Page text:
by Jim Fisher
CLARKSBURG -- After nearly 25 tumultuous months as Harrison County's prosecuting attorney, John A. Scott resigned Friday afternoon, effective noon Jan. 31.
The move effectively cancels a hearing scheduled for that day; a three-judge panel was to hear arguments on a petition filed last month calling for Scott's removal from office.
"It's up to the three-judge panel but I anticipate they will cancel the hearing because the matter that was before the three-judge panel is moot," said Clarksburg attorney Jim Pool, one of two lawyers who filed the petition.
Scott's one-line resignation letter was accepted by the Harrison County Commission during an emergency meeting at 5 p.m. Friday.
Commissioners will now begin the search for a new prosecutor. Commissioners said Friday they will accept letters of interest early next week and make a decision during a 4 p.m. special meeting Thursday.
Scott's tenure has been troubled from the start, when he presented cases to a grand jury with a suspended law license.
Judges, police and other attorneys have since complained about misleading statements, lack of preparation and failure to show up for court appearances.
Scott has admitted to violating Rules of Professional Conduct relating to unauthorized practice of law, professional misconduct, candor toward tribunal and fairness to opposing party and counsel.
The Harrison County Bar Association in December passed a resolution calling for Scott's resignation, saying his conduct has undermined public trust in the prosecutor's office.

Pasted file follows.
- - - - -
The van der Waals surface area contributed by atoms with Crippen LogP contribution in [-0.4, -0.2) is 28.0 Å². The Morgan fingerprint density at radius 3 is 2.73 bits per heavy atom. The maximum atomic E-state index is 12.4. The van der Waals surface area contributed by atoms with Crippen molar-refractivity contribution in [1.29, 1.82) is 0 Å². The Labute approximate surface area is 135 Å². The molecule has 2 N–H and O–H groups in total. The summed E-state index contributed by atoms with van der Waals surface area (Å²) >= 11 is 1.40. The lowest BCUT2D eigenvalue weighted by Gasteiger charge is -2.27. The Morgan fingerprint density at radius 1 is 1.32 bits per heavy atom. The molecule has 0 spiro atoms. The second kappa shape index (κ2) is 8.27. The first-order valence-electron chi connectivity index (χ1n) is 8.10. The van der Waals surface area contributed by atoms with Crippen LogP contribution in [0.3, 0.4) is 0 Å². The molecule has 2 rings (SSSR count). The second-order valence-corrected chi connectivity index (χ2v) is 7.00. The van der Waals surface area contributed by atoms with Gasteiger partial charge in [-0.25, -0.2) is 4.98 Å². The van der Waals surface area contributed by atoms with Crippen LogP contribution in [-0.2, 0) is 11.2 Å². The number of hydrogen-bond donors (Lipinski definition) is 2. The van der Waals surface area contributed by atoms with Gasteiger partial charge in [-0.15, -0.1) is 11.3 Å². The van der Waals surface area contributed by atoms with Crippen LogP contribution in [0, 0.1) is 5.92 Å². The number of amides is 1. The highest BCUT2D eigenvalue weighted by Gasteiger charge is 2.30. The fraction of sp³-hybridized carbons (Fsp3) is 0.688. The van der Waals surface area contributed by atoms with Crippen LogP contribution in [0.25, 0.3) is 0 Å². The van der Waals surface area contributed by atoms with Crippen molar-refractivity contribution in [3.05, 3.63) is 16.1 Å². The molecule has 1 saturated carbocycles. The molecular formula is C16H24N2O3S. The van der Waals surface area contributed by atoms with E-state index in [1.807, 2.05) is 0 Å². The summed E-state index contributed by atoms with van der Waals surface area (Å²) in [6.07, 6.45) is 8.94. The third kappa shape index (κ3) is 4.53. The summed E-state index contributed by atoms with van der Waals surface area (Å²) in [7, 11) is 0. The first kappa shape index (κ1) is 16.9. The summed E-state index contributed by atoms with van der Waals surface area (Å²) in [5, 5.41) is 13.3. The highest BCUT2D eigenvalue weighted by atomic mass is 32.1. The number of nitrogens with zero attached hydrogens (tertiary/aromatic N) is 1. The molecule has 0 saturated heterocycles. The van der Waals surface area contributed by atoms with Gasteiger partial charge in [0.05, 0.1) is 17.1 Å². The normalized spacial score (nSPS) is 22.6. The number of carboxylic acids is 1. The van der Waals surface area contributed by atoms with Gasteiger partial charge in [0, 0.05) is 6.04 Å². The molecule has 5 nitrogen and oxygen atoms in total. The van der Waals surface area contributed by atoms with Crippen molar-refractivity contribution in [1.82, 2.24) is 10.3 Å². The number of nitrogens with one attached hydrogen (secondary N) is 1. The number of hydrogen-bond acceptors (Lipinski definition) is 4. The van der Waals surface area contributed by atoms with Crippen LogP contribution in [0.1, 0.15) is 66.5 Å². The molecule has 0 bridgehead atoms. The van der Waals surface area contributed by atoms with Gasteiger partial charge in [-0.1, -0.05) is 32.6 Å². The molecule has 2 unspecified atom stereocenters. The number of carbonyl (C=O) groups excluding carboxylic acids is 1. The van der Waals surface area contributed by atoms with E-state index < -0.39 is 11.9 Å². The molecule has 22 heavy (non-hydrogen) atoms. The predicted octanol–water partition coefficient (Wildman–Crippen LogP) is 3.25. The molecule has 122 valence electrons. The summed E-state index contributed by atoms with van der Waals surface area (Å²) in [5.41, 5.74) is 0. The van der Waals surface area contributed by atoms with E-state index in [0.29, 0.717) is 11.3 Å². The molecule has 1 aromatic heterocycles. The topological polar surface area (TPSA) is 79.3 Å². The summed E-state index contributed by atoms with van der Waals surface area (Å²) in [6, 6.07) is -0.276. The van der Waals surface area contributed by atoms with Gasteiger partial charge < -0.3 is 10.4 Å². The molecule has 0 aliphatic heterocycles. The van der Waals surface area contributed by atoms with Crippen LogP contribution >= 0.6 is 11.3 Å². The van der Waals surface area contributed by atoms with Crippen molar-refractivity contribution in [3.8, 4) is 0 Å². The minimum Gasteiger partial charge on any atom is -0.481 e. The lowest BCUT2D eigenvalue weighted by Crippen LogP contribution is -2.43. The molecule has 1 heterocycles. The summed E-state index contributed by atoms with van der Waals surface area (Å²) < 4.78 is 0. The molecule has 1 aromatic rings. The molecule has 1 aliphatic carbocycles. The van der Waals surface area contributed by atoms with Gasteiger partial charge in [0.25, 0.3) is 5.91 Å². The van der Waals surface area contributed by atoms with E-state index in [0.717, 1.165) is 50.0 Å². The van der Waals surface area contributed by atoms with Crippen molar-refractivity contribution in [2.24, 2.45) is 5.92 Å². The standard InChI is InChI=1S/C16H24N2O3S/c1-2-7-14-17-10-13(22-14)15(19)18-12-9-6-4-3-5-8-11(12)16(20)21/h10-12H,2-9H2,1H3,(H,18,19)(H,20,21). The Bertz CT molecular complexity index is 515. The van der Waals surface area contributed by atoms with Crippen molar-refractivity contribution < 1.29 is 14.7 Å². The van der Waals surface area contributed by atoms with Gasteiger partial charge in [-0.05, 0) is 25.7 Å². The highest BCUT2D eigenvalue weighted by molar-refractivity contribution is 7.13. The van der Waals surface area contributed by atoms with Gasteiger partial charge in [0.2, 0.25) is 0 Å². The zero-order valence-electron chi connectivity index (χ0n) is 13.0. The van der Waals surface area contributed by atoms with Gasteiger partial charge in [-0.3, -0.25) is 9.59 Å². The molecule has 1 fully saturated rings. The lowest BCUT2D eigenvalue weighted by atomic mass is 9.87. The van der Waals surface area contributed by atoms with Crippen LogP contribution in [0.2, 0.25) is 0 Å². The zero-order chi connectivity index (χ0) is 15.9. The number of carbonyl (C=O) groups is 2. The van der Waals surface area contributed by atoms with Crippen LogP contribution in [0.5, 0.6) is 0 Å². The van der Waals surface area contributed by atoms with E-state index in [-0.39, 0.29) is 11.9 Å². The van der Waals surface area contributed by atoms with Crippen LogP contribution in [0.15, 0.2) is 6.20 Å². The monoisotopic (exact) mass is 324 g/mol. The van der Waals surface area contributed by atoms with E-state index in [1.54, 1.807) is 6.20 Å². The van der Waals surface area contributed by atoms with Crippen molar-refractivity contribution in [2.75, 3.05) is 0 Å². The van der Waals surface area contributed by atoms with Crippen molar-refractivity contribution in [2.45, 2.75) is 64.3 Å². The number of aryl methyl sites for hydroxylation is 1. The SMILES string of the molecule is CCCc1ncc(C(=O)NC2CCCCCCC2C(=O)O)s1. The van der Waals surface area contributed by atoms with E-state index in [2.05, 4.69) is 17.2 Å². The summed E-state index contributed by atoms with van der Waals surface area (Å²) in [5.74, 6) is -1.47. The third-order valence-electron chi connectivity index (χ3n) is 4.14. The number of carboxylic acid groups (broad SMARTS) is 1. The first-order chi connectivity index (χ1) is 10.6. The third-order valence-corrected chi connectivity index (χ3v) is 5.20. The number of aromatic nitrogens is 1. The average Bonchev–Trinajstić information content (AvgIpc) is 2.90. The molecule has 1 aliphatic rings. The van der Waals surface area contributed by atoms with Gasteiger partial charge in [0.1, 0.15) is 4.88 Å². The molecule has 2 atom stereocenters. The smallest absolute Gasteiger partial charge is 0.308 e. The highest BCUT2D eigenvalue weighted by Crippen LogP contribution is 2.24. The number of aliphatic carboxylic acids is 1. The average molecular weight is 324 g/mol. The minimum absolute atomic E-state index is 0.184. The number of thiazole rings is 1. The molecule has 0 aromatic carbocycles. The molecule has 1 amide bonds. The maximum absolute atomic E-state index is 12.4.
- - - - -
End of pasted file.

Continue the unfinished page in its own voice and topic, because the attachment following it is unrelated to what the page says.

Following an extensive investigation last year, a three-member State Bar Hearing Panel subcommittee to the Supreme Court recommended that Scott's license be annulled. That recommendation was much harsher than the four-year suspension proposed by the State Bar's Office of Disciplinary Counsel.
Greg Schillace, Scott's attorney in the matter, has argued there are mitigating factors for Scott's behavior, including a diagnosis of a bipolar disorder. Schillace also argues that other lawyers have received lighter punishment for similar infractions.
The Supreme Court is expected to hear oral arguments in the case Feb. 26. In October, Scott offered to temporarily step down until that case is heard, but the Supreme Court rejected the notion.
In November, The Exponent Telegram learned that a federal grand jury also was investigating Scott. Scott was subpoenaed to hand over documents in the case of a Harrison County man indicted for malicious assault more than a year after the case had been resolved in magistrate court.
Earlier this week, a circuit judge authorized the release of county grand jury testimony in the case to the federal grand jury. The hearing came at the request of Bill Kolibash, Scott's attorney in the matter, who said Scott could not release the documents without the court's permission.
Staff writer Jim Fisher can be reached at 626-1446 or by e-mail at firstname.lastname@example.org